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Author Topic: Gospels vs Epistles  (Read 1769 times) Average Rating: 0
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Rosehip
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« on: October 29, 2008, 04:34:43 PM »

In the Orthodox Church the Gospels have a place of great importance, and when they are read in church it is imperative that all stand reverently with bowed  heads (at least this is how it is done at my parish, I have no idea how the rest of you do it).

Other christians do not show perhaps quite this level of reverence towards the gospels, but treat all the books of the NT on a more equal level.

I'm simply curious to know more about this in general.
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« Reply #1 on: October 29, 2008, 04:42:04 PM »

Every visit I ever made to a Protestant Church (which numbers less than 5), excerpts of Scripture appear on Screens as the pastor weaves his discussion.  People are sitting when this occurs.
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Rosehip
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« Reply #2 on: October 29, 2008, 04:51:55 PM »

Those churches sound more sophisticated than most of the ones I've attended. The evangelical /fundamentalist church to which I used to belong always had the pastor reading the scriptural text while the congregation followed along with their own bibles in the pews. Rarely though, did anyone stand for the readings. There was no concept (that I can recall) of standing specifically when the Gospels were being read. As often as not, the sermon was not based on a Gospel reading, but rather, an Epistle reading. There would be congregational acapella singing and then prayer and then the pastor would introduce his sermon and read the text, after which he would preach.
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« Reply #3 on: October 29, 2008, 05:12:12 PM »

I've seen OT, Gospel and Epistle readings weaved into one discussion.

The theme for the sermon would be from the OT with excerpts from Gospel and Epistle to prove fulfillment or to validate a theme.

The youth ministry rock band was blaring away in another room while the sermon was being delivered.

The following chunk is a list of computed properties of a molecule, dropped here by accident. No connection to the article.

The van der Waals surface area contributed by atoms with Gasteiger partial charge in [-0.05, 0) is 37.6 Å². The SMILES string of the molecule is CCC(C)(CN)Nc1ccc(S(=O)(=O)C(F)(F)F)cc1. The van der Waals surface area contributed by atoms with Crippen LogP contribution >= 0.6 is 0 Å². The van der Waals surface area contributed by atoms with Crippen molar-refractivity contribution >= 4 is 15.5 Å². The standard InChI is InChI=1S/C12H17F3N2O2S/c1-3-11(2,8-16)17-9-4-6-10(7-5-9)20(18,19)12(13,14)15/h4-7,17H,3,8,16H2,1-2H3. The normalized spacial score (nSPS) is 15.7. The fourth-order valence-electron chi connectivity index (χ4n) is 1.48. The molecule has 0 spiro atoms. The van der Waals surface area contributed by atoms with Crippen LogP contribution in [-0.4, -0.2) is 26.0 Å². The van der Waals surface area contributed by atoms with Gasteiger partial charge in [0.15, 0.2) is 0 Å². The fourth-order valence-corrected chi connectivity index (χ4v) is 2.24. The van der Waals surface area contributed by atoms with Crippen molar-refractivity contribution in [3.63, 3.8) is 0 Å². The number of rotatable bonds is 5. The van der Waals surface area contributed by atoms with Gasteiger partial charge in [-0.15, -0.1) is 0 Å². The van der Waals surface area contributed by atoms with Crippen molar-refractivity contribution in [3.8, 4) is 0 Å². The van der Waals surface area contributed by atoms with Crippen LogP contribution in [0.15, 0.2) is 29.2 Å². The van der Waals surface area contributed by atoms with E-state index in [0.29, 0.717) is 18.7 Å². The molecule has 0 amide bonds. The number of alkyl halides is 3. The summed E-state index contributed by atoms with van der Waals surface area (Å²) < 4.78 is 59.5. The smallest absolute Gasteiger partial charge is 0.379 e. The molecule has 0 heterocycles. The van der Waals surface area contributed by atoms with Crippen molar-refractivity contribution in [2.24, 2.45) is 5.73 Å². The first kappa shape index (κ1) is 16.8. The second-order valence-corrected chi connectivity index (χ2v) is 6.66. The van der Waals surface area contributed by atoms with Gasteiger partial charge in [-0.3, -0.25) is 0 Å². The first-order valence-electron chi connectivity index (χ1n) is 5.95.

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Rosehip
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« Reply #4 on: October 29, 2008, 05:23:54 PM »

Yes, I understand. But, I'm wondering why we treat the Gospels with such extreme devotion i.e. standing while they are being read, as opposed to the Epistle reading, which is more relaxed and around which I have rarely heard a sermon preached (at least not in my parish)? What is the history of this custom?
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« Reply #5 on: October 29, 2008, 05:30:02 PM »

"Wisdom Arise, Let us hear the Holy Gospel.  Peace be unto You."

We are ordered to stand to listen to the Holy Gospel.

"Let us be attentive"

We are ordered to pay attention to the Epistle.

When there were no pews, people stood for everything.  Now, people sit through the Epistle.
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« Reply #6 on: October 29, 2008, 05:52:30 PM »

It's so interesting that for people who suposedly revere the Holy Scriptures as we evangelicals alledgedly do, we take such a casual attitude in our approach to them. Part of the problem is that we don't want to look catholic- now I would say "we don't want to look Orthodox", but not many of us are aware of Orthodoxy. It's part of a larger problem in a sense: Reverence= Sterness= a Church that doesn't appeal to the mythical "Everyday man" that Fr Schmeman spoke of. Thus our reverence towards anything is carefully measured in our Church services that begin to take on the appearance of a pep rally: As A.W. Tozer said, the program becomes more important than the Presence.

Thus, while we're so zealous to make sure that scripture is understood, we're equally wary to look formal- (as if that draws in meaningful numbers thru our doors). Still, that doesn't quite get to your question of why this lack of holding up the Gospels in any kind of pre-eminence. I can only putter around and think perhaps that 1. We love the intellectual appeal of the epistles, they have a beautiful way of applying Scripture to our lives- they're not dealing so much with the mystery as they are application- we like propositional arguments. I still love the epistles for these reasons.
2. Perhaps, just perhaps, the Gospels- while absolutely loved and cherished- show the most amazing mind-boggling mystery that mocks the intellect: the Incarnation. We don't like mystery. We believe in it, of course, but it doesn't unravel itself as neatly as say a Pauline Epistle. I suspect that this second possibility is not so much an active choice on our part, as much as it is passive. We then like to say we teach, affirm, and emphasize all of Scripture equally; but I'm not so sure that's actually and accurately borne out.
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« Reply #7 on: October 29, 2008, 06:11:00 PM »

"Wisdom Arise, Let us hear the Holy Gospel.  Peace be unto You."

We are ordered to stand to listen to the Holy Gospel.

"Let us be attentive"

We are ordered to pay attention to the Epistle.

When there were no pews, people stood for everything.  Now, people sit through the Epistle.
That's nice that we listen to the Gospel and pay attention to the Epistle because the liturgical instructions command us to do so, but why are these instructions even in the Liturgy to begin with?  Answer that question, and I think you'll come much closer to answering Rosehip's question.
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« Reply #8 on: October 29, 2008, 09:18:46 PM »

When I was in the Assemblies of God, we always stood for the Gospel reading before the sermon. It was very natural to continue the practice when I came to Orthodoxy.
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« Reply #9 on: October 29, 2008, 09:24:11 PM »